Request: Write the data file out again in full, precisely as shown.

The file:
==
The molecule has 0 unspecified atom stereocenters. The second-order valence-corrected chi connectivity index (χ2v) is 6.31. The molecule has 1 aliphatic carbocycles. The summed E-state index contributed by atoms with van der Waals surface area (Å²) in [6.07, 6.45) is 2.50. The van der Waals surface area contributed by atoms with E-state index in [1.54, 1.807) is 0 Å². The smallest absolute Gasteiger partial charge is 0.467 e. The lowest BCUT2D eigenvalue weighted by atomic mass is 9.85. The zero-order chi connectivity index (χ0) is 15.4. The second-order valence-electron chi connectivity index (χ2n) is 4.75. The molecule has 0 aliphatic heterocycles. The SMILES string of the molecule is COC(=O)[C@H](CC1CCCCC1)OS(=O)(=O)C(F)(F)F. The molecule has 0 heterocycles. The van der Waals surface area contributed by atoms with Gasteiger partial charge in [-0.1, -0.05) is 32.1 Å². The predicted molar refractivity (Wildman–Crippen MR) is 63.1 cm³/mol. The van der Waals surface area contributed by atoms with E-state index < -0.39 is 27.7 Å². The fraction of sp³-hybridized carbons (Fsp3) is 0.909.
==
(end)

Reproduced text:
The molecule has 0 unspecified atom stereocenters. The second-order valence-corrected chi connectivity index (χ2v) is 6.31. The molecule has 1 aliphatic carbocycles. The summed E-state index contributed by atoms with van der Waals surface area (Å²) in [6.07, 6.45) is 2.50. The van der Waals surface area contributed by atoms with E-state index in [1.54, 1.807) is 0 Å². The smallest absolute Gasteiger partial charge is 0.467 e. The lowest BCUT2D eigenvalue weighted by atomic mass is 9.85. The zero-order chi connectivity index (χ0) is 15.4. The second-order valence-electron chi connectivity index (χ2n) is 4.75. The molecule has 0 aliphatic heterocycles. The SMILES string of the molecule is COC(=O)[C@H](CC1CCCCC1)OS(=O)(=O)C(F)(F)F. The molecule has 0 heterocycles. The van der Waals surface area contributed by atoms with Gasteiger partial charge in [-0.1, -0.05) is 32.1 Å². The predicted molar refractivity (Wildman–Crippen MR) is 63.1 cm³/mol. The van der Waals surface area contributed by atoms with E-state index < -0.39 is 27.7 Å². The fraction of sp³-hybridized carbons (Fsp3) is 0.909.